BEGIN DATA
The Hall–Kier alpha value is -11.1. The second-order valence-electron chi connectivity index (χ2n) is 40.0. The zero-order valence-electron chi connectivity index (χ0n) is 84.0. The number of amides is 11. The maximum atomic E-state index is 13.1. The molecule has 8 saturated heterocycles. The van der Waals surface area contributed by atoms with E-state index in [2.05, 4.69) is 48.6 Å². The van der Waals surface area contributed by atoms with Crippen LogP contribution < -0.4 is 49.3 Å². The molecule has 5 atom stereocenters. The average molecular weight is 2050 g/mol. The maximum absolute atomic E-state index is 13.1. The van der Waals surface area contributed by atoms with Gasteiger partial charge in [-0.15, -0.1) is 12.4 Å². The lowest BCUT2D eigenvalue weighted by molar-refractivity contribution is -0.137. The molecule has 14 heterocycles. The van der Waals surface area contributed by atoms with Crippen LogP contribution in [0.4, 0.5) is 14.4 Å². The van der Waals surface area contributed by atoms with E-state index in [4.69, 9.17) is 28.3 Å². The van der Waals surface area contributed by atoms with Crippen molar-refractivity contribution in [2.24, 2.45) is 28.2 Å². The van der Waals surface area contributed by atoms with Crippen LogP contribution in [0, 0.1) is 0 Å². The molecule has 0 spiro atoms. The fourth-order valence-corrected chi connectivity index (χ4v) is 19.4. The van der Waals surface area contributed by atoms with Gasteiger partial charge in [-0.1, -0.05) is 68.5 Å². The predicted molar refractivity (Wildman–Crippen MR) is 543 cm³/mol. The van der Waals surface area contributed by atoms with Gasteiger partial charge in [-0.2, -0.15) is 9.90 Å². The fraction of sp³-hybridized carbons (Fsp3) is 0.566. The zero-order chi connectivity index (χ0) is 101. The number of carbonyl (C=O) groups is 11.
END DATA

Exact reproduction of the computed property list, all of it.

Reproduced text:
The Hall–Kier alpha value is -11.1. The second-order valence-electron chi connectivity index (χ2n) is 40.0. The zero-order valence-electron chi connectivity index (χ0n) is 84.0. The number of amides is 11. The maximum atomic E-state index is 13.1. The molecule has 8 saturated heterocycles. The van der Waals surface area contributed by atoms with E-state index in [2.05, 4.69) is 48.6 Å². The van der Waals surface area contributed by atoms with Crippen LogP contribution < -0.4 is 49.3 Å². The molecule has 5 atom stereocenters. The average molecular weight is 2050 g/mol. The maximum absolute atomic E-state index is 13.1. The van der Waals surface area contributed by atoms with Gasteiger partial charge in [-0.15, -0.1) is 12.4 Å². The lowest BCUT2D eigenvalue weighted by molar-refractivity contribution is -0.137. The molecule has 14 heterocycles. The van der Waals surface area contributed by atoms with Crippen LogP contribution in [0.4, 0.5) is 14.4 Å². The van der Waals surface area contributed by atoms with E-state index in [4.69, 9.17) is 28.3 Å². The van der Waals surface area contributed by atoms with Crippen molar-refractivity contribution in [2.24, 2.45) is 28.2 Å². The van der Waals surface area contributed by atoms with Crippen LogP contribution in [0, 0.1) is 0 Å². The molecule has 0 spiro atoms. The fourth-order valence-corrected chi connectivity index (χ4v) is 19.4. The van der Waals surface area contributed by atoms with Gasteiger partial charge in [-0.1, -0.05) is 68.5 Å². The predicted molar refractivity (Wildman–Crippen MR) is 543 cm³/mol. The van der Waals surface area contributed by atoms with Gasteiger partial charge in [-0.2, -0.15) is 9.90 Å². The fraction of sp³-hybridized carbons (Fsp3) is 0.566. The zero-order chi connectivity index (χ0) is 101. The number of carbonyl (C=O) groups is 11.